The Tribeca Film Institute has promoted veteran film producer Amy Hobby to the role of executive director, effective January 3. Hobby joined TFI as vice president of artist programs in 2015, the same year she produced the Oscar-nominated Netflix documentary “What Happened, Miss Simone?” about legendary singer and civil rights activist Nina Simone. The film earned Hobby an Emmy Award and Peabody Award.
Hobby replaces TFI’s interim executive director Anna Ponder, who stepped down last month. Beth Janson held the position of executive director at TFI from 2009 to 2014. She left to become founding director of the Rent the Runway Foundation
before being named CEO of the Academy of Canadian Cinema & Television.
In her new role at TFI, Hobby will oversee all programming at the year-round nonprofit arts organization, which provides funding for filmmakers and has awarded more than $6.7 million to around 1,500 filmmakers globally through its Tribeca All Access program. Hobby previously spearheaded the expansion of the 14-year-old program, which is designed to support underrepresented artists and filmmakers.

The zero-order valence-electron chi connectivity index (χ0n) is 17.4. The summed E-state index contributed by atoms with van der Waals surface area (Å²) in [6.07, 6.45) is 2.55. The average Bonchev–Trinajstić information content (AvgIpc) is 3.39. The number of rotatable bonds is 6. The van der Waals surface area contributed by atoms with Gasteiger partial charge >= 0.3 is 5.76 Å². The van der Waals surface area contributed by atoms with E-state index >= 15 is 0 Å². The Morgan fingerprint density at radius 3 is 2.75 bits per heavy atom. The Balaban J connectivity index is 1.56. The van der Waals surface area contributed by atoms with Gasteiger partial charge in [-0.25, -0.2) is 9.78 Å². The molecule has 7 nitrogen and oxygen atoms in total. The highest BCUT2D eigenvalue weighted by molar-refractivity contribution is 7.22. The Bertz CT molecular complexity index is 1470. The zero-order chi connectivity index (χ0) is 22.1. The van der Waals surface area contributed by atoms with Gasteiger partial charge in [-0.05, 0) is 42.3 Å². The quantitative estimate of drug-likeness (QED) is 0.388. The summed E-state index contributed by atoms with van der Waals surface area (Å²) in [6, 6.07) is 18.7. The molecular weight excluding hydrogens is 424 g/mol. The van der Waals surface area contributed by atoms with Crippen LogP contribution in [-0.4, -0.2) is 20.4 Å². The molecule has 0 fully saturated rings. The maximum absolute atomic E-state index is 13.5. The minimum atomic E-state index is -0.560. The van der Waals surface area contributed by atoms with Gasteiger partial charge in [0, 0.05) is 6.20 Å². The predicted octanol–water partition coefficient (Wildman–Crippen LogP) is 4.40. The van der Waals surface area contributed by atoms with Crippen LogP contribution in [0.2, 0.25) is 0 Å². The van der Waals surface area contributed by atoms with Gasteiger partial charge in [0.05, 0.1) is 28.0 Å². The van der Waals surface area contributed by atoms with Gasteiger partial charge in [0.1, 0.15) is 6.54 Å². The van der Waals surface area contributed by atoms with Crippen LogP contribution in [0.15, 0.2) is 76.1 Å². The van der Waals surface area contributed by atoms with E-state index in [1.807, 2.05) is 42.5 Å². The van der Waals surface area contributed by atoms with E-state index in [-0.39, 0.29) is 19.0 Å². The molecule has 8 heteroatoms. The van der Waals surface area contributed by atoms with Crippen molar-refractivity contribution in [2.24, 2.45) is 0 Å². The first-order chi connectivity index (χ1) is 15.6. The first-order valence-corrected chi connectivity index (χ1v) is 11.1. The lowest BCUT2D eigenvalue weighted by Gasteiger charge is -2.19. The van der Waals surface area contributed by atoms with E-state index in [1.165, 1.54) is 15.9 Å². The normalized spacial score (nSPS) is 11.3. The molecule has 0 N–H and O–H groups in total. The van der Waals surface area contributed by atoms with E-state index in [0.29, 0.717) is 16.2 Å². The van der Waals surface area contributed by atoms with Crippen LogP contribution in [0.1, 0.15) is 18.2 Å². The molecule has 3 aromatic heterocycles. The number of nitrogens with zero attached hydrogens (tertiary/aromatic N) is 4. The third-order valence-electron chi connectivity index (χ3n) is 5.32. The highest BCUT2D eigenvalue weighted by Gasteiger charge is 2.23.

“We’re trying to expand the program to have a more global presence and bring those filmmakers to meet with the U.S. industry,” Hobby told IndieWire in an interview. In addition to bringing filmmakers to its annual Network event, a three-day co-production market that takes place during the Tribeca Film Festival, TFI also aims to grow its filmmaker workshops around the world, having already established filmmaker labs in countries like Dubai, Laos and throughout Latin America.
Hobby also plans to build upon TFI’s restorative justice work, an initiative that supports youth and adults in prison through film screenings and workshops. “Our educational department oversees screenings at Otisville State Prison and we work with incarcerated youth at Rikers Island,” Hobby said. “It’s a highly unique program that a lot of people don’t know about.”
Taking over the executive director duties at TFI coincides with Hobby transitioning to an advisory role at Tangerine Entertainment, the film production company focused on women directors she co-founded in 2011 with Anne Hubbell. Tangerine has been growing its team with several new hires since Hobby joined TFI in 2015.
TFI has also re-hired David Earls in the new role of managing director, in charge of financial oversight, fundraising and business affairs. Earls was previously head of individual giving at TFI from 2003 to 2012, after which he ran his own investment fund. B.E. Capital Management.
TFI’s larger leadership team includes vice president of education Vee Bravo and senior director of interactive programs Opeyemi Olukemi. The organization recently raised more than $1.1 million at its annual benefit in November, the largest amount raised in the history of TFI.
The 2017 Tribeca Film Festival will run from April 19 to April 30, 2017.